BERLIN — A local youth had a day proclaimed in his honor after winning an essay contest titled, “If I Were Mayor, I Would …”
Thomas Fager, a fourth grader at Worcester Preparatory School (WPS), received a commendation from the Berlin Mayor and Council Monday for his essay, which won District 1, an area that includes Worcester, Wicomico, Somerset and Dorchester counties.
“It’s becoming almost a tradition in Berlin,” said Mayor Gee Williams, who noted that the area was producing more district winners than many other counties, including two other district finalists from WPS this year. “The largest towns in the state can’t even come close to that.”
The theme of this year’s contest was “Working Together Works,” and Fager’s 275-word essay concentrated on implementing eco-friendly policies and encouraging community service. He suggested improving the town’s recycling program, working to use less energy and trying to get town residents to walk more and drive less, both for the environmental benefits and the financial ones, given rising gas prices.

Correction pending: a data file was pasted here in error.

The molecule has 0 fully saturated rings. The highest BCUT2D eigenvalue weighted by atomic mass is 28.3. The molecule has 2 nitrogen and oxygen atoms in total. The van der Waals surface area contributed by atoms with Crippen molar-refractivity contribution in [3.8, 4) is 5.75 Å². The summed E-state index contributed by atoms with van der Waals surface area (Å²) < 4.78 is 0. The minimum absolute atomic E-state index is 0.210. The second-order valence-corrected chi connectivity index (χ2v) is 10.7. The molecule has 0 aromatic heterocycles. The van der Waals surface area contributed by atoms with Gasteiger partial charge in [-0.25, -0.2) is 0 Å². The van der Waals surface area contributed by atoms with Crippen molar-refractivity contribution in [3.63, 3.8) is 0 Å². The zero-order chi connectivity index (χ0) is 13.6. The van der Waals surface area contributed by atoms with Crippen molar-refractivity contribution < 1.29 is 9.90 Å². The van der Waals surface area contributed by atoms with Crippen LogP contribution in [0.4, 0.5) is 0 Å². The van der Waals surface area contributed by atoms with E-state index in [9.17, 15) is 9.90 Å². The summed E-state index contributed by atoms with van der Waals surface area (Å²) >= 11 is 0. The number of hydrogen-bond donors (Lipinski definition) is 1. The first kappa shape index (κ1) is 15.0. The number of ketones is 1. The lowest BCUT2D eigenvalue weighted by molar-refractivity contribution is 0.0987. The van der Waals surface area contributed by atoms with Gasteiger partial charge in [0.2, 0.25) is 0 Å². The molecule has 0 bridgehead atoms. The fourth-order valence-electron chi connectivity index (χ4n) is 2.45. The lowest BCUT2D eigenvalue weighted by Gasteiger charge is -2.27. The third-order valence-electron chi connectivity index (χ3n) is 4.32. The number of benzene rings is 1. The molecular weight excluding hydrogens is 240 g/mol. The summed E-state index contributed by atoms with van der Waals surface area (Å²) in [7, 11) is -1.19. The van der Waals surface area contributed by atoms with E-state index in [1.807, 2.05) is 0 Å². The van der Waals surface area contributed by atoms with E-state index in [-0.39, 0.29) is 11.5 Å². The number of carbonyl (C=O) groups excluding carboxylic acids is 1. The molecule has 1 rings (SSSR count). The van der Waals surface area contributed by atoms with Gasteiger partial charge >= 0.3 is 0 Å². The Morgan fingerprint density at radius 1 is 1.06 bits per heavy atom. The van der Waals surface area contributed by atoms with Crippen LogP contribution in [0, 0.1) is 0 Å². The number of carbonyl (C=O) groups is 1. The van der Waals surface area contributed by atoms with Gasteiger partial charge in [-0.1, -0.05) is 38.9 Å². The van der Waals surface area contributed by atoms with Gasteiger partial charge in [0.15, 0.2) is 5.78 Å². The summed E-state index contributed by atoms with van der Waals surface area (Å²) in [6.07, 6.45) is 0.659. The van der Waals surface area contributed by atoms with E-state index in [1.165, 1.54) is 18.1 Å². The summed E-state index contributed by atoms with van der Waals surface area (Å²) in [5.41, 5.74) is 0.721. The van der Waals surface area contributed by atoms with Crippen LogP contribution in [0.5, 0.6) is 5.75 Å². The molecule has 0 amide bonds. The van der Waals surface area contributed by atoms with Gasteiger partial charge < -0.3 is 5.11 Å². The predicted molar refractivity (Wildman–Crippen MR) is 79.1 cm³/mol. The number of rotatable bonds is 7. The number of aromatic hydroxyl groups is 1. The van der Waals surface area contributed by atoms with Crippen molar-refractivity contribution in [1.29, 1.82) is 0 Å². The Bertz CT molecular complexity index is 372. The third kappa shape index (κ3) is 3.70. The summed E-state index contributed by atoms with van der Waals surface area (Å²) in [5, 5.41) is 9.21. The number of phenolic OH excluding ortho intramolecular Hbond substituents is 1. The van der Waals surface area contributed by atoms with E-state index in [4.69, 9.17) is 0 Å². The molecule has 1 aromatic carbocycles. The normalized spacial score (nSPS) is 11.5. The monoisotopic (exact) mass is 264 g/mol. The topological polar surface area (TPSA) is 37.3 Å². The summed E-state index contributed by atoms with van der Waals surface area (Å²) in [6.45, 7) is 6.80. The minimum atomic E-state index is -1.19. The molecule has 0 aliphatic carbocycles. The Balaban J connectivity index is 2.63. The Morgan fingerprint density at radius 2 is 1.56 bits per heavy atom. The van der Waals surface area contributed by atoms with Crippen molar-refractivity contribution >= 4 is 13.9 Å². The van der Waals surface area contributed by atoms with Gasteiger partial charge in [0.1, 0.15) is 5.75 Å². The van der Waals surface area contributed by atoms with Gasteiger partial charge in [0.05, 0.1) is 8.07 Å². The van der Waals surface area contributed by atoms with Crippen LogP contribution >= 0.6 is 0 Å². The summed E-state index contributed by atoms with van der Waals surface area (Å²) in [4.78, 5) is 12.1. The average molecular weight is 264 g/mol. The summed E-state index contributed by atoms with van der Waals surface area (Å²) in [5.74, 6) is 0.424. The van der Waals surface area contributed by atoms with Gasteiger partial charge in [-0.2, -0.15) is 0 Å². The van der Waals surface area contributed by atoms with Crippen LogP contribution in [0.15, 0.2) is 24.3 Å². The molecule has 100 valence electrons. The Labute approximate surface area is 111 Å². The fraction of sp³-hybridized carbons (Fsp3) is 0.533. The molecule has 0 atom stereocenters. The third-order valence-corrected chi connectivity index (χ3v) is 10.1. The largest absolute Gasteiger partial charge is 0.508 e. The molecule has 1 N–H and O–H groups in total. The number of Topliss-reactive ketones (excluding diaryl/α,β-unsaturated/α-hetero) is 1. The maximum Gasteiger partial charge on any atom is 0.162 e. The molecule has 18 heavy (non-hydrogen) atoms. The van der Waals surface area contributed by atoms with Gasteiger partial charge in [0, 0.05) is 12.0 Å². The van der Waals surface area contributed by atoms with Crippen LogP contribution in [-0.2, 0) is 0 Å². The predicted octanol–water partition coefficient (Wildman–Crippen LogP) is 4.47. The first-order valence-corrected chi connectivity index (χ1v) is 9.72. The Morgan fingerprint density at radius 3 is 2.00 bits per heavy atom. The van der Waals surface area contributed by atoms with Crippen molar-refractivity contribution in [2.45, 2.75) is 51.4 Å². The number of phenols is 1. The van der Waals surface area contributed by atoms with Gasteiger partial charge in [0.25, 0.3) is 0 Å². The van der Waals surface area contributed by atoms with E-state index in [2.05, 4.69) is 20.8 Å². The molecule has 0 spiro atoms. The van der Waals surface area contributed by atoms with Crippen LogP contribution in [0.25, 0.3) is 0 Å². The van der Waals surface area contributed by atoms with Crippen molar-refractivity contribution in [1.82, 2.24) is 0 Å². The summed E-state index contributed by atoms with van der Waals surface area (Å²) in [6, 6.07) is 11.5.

Along those same lines, Fager stated that he would organize events like beach runs to help the community become more active and to “get off TV’s and get outside.”
To celebrate Fager winning the district, Williams declared May 9, 2011 “Thomas Fager Day” in Berlin.
According to the proclamation, Fager “consistently demonstrates the [WPS] school’s principles of respect for yourself, respect for others, respect for learning, and respect for the environment.”
Fager, along with winners from the 10 other districts in Maryland, will visit the Maryland State House in Annapolis on May 20, where they will each receive a Governor’s Citation, presented by Lieutenant Governor Anthony Brown.
Additionally, each winner will receive a $100 cash prize and an award plaque to mark the event. After the ceremonies, all of the winners and their families will be invited to take a boat ride on the Harbor Queen.
With the contest drawing in nearly 2,500 entries this year, Williams congratulated Fager on joining a narrow field of winners and informed the council and those assembled that there was “a future leader in our midst.”
Williams remarked that the only reason he felt safe as mayor for the time being was Fager’s age.
“Unfortunately, you have to be over 21 to run for mayor,” he joked.